Radiometry

Remote sensing is not just a matter of taking pictures, but also – mostly – a matter of measuring physical values. In order to properly deal with physical magnitudes, the numerical values provided by the sensors have to be calibrated. After that, several indices with physical meaning can be computed.

With multispectral sensors, several indices can be computed, combining several spectral bands to show features that are not obvious using only one band. Indices can show:

A vegetation index is a quantitative measure used to measure biomass or vegetative vigor, usually formed from combinations of several spectral bands, whose values are added, divided, or multiplied in order to yield a single value that indicates the amount or vigor of vegetation.

Numerous indices are available in OTB and are listed in table 12.1 to 12.4 with their references.

NDVI | Normalized Difference Vegetation Index [120] |

RVI | Ratio Vegetation Index [104] |

PVI | Perpendicular Vegetation Index [117, 145] |

SAVI | Soil Adjusted Vegetation Index [64] |

TSAVI | Transformed Soil Adjusted Vegetation Index [9, 8] |

MSAVI | Modified Soil Adjusted Vegetation Index [113] |

MSAVI2 | Modified Soil Adjusted Vegetation Index [113] |

GEMI | Global Environment Monitoring Index [109] |

WDVI | Weighted Difference Vegetation Index [26, 27] |

AVI | Angular Vegetation Index [111] |

ARVI | Atmospherically Resistant Vegetation Index [79] |

TSARVI | Transformed Soil Adjusted Vegetation Index [79] |

EVI | Enhanced Vegetation Index [65, 76] |

IPVI | Infrared Percentage Vegetation Index [31] |

TNDVI | Transformed NDVI [35] |

SRWI | Simple Ratio Water Index [151] |

NDWI | Normalized Difference Water Index [20] |

NDWI2 | Normalized Difference Water Index [95] |

MNDWI | Modified Normalized Difference Water Index [147] |

NDPI | Normalized Difference Pond Index [83] |

NDTI | Normalized Difference Turbidity Index [83] |

SA | Spectral Angle |

The use of the different indices is very similar, and only few example are given in the next sections.

NDVI was one of the most successful of many attempts to simply and quickly identify vegetated areas and
their

The source code for this example can be found in the file

The following example illustrates the use of the _{NIR}, and the red channel, noted _{r} radiances reflected from the surface and transmitted through the
atmosphere:

| (12.1) |

otb::Functor::RVI otb::Functor::PVI otb::Functor::SAVI otb::Functor::TSAVI otb::Functor::MSAVI otb::Functor::GEMI otb::Functor::WDVI otb::Functor::IPVI otb::Functor::TNDVI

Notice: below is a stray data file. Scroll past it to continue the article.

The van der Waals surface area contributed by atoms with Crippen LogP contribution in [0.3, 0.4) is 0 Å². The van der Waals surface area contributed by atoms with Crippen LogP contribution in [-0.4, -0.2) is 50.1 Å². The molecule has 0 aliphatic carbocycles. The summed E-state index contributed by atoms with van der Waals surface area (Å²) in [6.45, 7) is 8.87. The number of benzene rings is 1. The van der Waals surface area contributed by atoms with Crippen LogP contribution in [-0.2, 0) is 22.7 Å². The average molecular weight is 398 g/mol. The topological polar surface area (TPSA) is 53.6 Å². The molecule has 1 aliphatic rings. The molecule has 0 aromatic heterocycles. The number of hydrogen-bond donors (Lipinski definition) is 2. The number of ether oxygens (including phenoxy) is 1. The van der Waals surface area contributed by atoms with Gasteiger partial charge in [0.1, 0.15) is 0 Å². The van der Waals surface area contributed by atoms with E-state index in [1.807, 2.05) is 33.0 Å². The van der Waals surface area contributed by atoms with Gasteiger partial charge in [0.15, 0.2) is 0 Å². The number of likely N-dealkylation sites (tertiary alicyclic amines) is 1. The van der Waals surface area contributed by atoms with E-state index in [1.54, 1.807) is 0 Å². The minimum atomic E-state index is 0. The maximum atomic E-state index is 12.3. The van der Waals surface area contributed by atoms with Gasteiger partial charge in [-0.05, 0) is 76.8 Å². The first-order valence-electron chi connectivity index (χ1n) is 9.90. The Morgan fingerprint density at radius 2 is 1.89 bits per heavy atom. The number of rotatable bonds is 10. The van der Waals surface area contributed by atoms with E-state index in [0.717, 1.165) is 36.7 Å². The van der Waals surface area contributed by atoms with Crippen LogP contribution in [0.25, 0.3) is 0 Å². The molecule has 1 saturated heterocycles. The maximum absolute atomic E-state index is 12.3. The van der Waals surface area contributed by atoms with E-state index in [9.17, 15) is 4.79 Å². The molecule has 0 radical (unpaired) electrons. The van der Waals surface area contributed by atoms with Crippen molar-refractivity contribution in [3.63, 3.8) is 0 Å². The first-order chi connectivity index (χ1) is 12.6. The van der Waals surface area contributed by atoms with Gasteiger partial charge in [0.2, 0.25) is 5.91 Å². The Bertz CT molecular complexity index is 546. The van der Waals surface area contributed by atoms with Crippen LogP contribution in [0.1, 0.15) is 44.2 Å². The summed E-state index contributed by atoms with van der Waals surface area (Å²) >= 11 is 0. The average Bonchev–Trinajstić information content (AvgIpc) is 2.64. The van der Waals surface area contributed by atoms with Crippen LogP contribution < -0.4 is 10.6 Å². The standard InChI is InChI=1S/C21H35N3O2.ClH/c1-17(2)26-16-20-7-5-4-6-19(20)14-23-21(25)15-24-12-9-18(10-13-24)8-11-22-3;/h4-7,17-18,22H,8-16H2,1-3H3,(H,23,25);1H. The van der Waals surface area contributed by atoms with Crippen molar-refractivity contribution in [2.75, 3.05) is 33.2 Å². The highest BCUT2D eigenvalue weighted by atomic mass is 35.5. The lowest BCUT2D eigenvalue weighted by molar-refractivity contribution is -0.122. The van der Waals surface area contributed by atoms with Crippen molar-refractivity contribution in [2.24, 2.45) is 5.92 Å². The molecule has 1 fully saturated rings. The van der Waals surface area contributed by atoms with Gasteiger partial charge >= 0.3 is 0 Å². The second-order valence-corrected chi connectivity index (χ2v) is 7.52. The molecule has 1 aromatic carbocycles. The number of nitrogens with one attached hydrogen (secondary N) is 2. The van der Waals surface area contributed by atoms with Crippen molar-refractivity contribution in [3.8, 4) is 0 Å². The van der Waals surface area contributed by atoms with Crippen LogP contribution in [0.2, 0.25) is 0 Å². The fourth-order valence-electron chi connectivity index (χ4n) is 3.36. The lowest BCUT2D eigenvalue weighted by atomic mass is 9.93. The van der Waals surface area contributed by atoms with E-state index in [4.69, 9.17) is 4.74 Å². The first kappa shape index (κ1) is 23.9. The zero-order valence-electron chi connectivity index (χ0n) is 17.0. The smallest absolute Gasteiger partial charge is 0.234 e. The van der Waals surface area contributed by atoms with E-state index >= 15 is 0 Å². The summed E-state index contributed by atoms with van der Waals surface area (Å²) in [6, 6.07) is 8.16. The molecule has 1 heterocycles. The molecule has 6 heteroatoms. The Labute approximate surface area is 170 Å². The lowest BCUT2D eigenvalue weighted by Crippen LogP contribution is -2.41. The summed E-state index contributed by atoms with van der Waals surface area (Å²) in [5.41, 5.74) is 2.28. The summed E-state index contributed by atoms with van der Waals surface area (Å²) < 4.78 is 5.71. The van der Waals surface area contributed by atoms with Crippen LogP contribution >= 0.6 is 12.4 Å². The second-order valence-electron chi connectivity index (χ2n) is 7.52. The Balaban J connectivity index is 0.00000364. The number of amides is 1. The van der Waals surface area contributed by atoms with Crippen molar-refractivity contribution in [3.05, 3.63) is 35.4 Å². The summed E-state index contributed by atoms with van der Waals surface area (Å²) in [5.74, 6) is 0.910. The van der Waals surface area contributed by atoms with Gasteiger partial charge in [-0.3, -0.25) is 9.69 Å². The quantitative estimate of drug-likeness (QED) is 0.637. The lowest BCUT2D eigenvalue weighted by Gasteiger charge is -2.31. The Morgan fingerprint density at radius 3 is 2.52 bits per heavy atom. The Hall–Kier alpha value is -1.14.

With the

Let’s look at the minimal code required to use this algorithm. First, the following header defining the

The image types are now defined using pixel types the dimension. Input and output images are defined as

The NDVI (Normalized Difference Vegetation Index) is instantiated using the images pixel type as
template parameters. It is implemented as a functor class which will be passed as a parameter to an

The

Now the input images are set and a name is given to the output image.

We set the processing pipeline: filter inputs are linked to the reader output and the filter output is linked to the writer input.

Invocation of the

Let’s now run this example using as input the images

The source code for this example can be found in the file

The following example illustrates the use of the _{NIR}^{*}, _{r}^{*}, _{b}^{*} the normalized radiances (that is to say the radiance
normalized to reflectance units) of red, blue and NIR channels respectively. _{rb}^{*} is defined
as

| (12.2) |

The ARVI expression is

| (12.3) |

This formula can be simplified with :

| (12.4) |

For more details, refer to Kaufman and Tanre’ work [79].

With the

Let’s look at the minimal code required to use this algorithm. First, the following header defining the

The image types are now defined using pixel types and dimension. The input image is defined as an

The ARVI (Atmospherically Resistant Vegetation Index) is instantiated using the image pixel types as template parameters. Note that we also can use other functors which operate with the Red, Blue and Nir channels such as EVI, ARVI and TSARVI.

The

Now the input image is set and a name is given to the output image.

The three used index bands (red, blue and NIR) are declared.

The

The filter input is linked to the reader output and the filter output is linked to the writer input.